New imaging technology has been developed to help picture how tumours form.
Early diagnosis and treatment of patients with cancer could be helped by the tool which researchers at the University of Edinburgh use to detect the key cells involved.
The new type of chemical probe can also help scientists track the progress of a tumour and how immune cells can have a positive or negative influence.
Dr Takanori Kitamura, of the university’s MRC Centre for Reproductive Health, said: “This technology allows us to see how a specific type of immune cell affects how tumours grow.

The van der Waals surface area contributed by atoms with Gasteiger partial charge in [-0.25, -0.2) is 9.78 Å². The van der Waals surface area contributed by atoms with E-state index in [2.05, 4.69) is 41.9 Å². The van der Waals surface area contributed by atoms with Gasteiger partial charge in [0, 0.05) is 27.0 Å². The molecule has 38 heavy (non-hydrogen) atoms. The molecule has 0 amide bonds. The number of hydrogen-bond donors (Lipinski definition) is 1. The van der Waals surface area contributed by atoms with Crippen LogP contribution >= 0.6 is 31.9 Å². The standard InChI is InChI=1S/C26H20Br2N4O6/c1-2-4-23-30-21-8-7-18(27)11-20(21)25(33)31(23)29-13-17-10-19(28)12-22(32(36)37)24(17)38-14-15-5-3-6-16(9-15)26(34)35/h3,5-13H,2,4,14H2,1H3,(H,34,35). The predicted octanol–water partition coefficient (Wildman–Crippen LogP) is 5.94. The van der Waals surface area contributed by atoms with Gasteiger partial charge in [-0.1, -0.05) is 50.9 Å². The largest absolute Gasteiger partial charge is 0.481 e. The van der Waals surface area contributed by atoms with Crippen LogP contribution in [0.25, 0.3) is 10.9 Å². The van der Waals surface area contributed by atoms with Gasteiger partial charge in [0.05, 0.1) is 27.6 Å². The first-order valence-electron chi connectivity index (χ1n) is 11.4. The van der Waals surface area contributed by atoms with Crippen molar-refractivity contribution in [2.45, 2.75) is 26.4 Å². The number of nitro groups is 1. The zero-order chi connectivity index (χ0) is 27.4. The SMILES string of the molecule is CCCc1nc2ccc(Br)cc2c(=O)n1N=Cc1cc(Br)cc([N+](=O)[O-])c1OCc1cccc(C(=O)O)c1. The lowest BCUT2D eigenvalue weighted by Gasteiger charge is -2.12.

“This advance will be important in improving patient diagnoses.
Researchers say further development would open up the possibility of tracking tiny changes inside the body’s tissue.
The technology could also be used by doctors to monitor how patients respond to treatment.
Dr Marc Vendrell, of the university’s Centre for Inflammation Research, added: “This is an important advance in our abilities to study the role that immune cells play in tumours.
“We hope that this new technology will accelerate the design of better therapies to halt the development of metastasis.”
The study – published in the journal Angewandte Chemie – was funded by the European Commission, Medical Research Council and the Wellcome Trust.